This post is written by Tobias Friede and Christopher Köhler from the Fraunhofer Institute for Wood Research – Wilhelm-Klauditz-Institut WKI in Braunschweig, Germany.
Wood is a traditional raw material with a future. Wood products have outstanding technical properties and exemplary life cycle assessments. In six scientific specialist departments, the Fraunhofer Institute for Wood Research, Wilhelm-Klauditz-Institut WKI in Braunschweig addresses current and future-oriented tasks concerning the use of wood and other renewable resources.
The Institute, founded in 1946 by Dr. Wilhelm Klauditz, is located in Braunschweig, Germany. In 1972 the Institute, which counts among the most significant research institutions for applied wood research in Europe, joined the Fraunhofer-Gesellschaft.
The Fraunhofer WKI works as closely and as application-oriented with the companies of the wood and furniture industries and the supplier industry as it does with the construction industry, the chemical industry and the automotive industry. Virtually all procedures and materials which result from the research activities of the Institute are used industrially.
The local IT department of six employees is responsible for the IT infrastructure and clients on the joint campus of the Fraunhofer WKI and the Fraunhofer IST in Braunschweig. We manage around 600 clients with opsi, which we have been using since 2012.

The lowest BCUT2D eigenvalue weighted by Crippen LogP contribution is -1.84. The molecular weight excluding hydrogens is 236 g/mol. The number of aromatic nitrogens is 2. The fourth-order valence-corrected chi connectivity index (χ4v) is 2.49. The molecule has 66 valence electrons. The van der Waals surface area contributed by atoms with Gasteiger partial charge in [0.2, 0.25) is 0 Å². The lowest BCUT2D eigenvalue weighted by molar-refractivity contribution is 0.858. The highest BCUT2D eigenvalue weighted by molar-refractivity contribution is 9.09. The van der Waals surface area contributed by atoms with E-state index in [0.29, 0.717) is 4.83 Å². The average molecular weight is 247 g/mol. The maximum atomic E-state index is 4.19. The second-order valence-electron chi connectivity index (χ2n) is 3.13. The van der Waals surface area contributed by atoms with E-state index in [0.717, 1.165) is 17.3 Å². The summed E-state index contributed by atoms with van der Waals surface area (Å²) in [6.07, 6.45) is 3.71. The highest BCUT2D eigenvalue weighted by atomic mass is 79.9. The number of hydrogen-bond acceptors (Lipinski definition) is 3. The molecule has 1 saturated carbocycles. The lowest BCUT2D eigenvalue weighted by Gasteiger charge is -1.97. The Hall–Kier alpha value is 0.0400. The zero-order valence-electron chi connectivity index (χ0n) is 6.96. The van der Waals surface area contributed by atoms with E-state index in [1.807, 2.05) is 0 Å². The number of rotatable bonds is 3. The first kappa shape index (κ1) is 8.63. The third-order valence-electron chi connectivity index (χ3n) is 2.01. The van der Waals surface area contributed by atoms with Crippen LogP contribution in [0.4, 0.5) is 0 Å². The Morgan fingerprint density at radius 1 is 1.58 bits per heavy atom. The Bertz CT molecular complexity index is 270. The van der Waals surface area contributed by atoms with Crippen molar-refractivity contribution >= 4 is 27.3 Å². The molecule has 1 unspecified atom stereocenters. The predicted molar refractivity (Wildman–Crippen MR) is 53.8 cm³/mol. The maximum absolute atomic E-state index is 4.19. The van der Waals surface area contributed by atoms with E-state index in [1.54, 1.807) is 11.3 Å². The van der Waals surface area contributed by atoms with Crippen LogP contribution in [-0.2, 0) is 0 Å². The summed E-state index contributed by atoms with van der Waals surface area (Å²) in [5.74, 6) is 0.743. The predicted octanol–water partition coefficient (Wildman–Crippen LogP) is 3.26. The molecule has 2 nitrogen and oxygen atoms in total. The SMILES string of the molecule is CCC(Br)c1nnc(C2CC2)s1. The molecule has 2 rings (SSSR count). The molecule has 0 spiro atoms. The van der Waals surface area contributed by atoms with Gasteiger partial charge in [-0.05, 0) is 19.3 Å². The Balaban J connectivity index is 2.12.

In recent years, we neglected our opsi server and package deployment. The upcoming end-of-support for Microsoft Windows 7 and the "new" Windows 10 came with a big workload for us. We had to create new netboot products, test the opsi UEFI module (which is working pretty well) and rework our existing packages. Until mid-2017, we only wrote the scripts locally on our own devices and copied the files to the workbench where we build the packages manually. To improve the complete process of creating and maintaining product packages, we took a look at GitLab. With GitLab, respectively git, we plan to structure our development process. Just a simple branch and let’s go. Now we are able to continue the development of packages which were built by another colleague. With the commit messages we are able to review the recent edits.